Which fish should we eat?

BlueOcean.org has developed a method that translates information about fisheries and aquaculture into ranked lists of seafoods.

Since publishing our first seafood guide (5), we’ve produced wallet-sized guides and more detailed evaluations in our book Seafood Lover’s Almanac (6) and on our website www.blueoceaninstitute.org. Consumers have shown surprising interest and willingness to act. Consumers who understand, for example, that Chilean seabass is a market pseudonym for Patagonian toothfish (Dissostichus eleginoides) and that rampant illegal fishing is depleting toothfish and killing endangered albatrosses, are more likely to make another choice.

Our ranking process is standardized, transparent, and updateable. We evaluate wild species and farmed seafood to account for the different conservation concerns associated with wild-capture fisheries and aquaculture. Our analysis is based on five criteria: for wild species, life history characteristics, current level of abundance, habitat quality, management effectiveness, and bycatch. Farming systems are evaluated for their on-site operations (e.g., open net pens versus closed re-circulating tank systems), feed composition, water quality, biological effects (e.g., species is native versus nonnative), and ecological effects (e.g., sensitivity of surrounding habitat). By answering a suite of questions within these categories, we create a comprehensive profile for each species, probing and citing published government reports, scientific journal articles, and industry and trade reports. We use information in the profile to score each species and then for clarity, convert the score into a color-coded seafood recommendation.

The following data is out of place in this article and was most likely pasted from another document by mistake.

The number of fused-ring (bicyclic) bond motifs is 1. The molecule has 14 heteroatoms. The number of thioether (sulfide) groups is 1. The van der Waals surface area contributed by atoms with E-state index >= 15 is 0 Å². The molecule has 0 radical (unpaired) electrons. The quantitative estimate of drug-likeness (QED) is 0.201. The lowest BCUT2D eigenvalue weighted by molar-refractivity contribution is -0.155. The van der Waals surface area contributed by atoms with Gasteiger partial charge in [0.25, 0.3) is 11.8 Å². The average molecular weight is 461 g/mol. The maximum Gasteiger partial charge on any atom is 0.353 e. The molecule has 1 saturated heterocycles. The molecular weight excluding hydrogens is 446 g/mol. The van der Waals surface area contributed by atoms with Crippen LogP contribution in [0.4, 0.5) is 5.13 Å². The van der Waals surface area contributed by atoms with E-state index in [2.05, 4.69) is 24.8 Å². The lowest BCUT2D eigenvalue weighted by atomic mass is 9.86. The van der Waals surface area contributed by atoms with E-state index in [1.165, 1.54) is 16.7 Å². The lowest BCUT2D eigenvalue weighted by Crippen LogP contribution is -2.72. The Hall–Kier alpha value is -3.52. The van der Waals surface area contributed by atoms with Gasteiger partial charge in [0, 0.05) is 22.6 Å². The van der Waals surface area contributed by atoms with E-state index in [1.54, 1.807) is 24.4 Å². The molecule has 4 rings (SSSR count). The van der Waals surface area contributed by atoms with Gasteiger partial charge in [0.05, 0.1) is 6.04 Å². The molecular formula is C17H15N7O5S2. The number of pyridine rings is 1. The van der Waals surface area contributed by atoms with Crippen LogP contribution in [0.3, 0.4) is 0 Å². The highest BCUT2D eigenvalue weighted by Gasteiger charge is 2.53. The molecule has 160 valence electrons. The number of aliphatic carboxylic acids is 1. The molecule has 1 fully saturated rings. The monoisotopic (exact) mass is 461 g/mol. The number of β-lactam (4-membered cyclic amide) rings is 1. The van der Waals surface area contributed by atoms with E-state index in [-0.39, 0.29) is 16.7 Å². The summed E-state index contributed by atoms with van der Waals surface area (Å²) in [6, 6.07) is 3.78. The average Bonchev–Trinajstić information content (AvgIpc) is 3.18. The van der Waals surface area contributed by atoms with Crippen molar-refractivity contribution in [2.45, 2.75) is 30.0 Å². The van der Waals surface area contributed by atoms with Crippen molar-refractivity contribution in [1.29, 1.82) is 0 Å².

For more information about why we shouldn’t eat endangered fish species: Society for Conservation Biology (SCB)

via World Changing